Louis – As in Armstrong

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This film is about Louis Armstrong, the first jazz soloist to garner international acclaim and one of the greatest musical influences of the 20th Century. His road to stardom is a classic underdog story and, of course, fodder for a fascinating biopic. But, in the event, the filmmaker dismisses Armstrong’s spectacular rise, plays out a few months of his childhood, screens it in black and white and makes it into a silent film.

The expectancy is that something has been added visually to compensate for the lack of sound, or some new high-tech way has been created to deliver the dialogue, because reading off screen cards for the entire film would be really hard work. But this is exactly what happens, which is most definitely not the cinematic experience we hope for and is also quite a novel way for a filmmaker to commit financial suicide.

Louis is a twelve year old boy who lives with his single mother and goes to work each day delivering coal. He befriends a local prostitute and, when the brothel where she works attracts the attention of some local villains, he tries to save her and gets into trouble with the law.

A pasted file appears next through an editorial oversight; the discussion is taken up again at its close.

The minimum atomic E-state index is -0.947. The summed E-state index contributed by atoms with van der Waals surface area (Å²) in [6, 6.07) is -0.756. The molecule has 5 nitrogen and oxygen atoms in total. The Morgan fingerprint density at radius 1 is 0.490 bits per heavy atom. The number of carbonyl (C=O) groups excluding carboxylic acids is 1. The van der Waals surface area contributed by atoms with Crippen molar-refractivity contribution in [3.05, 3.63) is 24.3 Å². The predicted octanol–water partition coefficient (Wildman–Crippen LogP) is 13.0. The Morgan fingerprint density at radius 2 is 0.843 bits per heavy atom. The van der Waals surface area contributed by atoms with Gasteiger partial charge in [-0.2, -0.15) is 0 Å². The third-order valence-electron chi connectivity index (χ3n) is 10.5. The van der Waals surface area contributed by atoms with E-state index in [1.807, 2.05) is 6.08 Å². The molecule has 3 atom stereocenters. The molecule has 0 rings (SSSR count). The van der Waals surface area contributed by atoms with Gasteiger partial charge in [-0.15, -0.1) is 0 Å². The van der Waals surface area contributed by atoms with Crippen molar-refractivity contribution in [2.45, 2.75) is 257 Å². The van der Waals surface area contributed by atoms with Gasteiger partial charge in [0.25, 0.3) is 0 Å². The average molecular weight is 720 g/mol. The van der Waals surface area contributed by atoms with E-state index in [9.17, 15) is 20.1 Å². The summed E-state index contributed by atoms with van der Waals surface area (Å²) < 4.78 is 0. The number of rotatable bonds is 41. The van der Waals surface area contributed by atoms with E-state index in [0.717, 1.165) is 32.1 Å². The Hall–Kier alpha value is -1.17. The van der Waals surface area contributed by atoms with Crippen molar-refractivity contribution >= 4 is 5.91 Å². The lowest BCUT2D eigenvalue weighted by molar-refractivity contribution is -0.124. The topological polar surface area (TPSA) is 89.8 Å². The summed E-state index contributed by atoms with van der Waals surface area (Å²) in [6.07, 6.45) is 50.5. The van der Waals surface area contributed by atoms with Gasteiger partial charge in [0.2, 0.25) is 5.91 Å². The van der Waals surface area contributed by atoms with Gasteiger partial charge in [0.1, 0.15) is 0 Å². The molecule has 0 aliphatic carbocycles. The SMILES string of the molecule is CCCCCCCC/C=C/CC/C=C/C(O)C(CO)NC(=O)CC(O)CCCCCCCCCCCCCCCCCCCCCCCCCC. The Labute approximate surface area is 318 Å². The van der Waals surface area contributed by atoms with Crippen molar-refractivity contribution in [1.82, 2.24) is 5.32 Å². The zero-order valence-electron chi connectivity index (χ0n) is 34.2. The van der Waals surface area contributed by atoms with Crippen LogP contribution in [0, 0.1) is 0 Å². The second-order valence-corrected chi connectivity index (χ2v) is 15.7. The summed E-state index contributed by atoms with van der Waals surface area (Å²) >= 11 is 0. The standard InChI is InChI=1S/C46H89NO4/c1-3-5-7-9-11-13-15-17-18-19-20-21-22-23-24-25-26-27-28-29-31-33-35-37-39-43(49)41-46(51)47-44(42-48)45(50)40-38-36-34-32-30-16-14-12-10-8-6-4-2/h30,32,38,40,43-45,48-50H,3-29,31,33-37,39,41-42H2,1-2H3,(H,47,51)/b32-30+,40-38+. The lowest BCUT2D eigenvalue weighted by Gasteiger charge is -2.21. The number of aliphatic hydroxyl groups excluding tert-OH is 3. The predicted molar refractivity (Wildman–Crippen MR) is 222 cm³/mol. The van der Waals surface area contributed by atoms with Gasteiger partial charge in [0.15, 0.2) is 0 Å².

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The filmmaker’s synopsis is a little shorter than mine, quote ‘A silent film which tells the story of how Louis Armstrong got his first cornet….’ To be precise, Louis gets his first cornet when the two men he works for drop him off at his home and a client of his prostitute mother emerges from Louis’s house. The two men feel sorry for him and give him a cornet which they just happen to have on their coal truck.

But after the one sentence synopsis comes the real humdinger…. ‘with Live Musical Performances by Wynton Marsalus and Cecile Licard”. That’s right, no music from the legendary Armstrong. So were the rights too expensive for the filmmaker to buy, in which case, why would they make this film at all? Then I went on the internet and all was revealed.

The writer, director and producer is one Dan Pritzker, a big jazz fan and billionaire heir to the Hyatt empire. So it was no surprise to discover that the budget for this little independent film is a staggering $25M, which goes to show that the only thing that changes as men grow older is the price of their toys.

US Release 25th August, 2010 (limited)

International Release TBA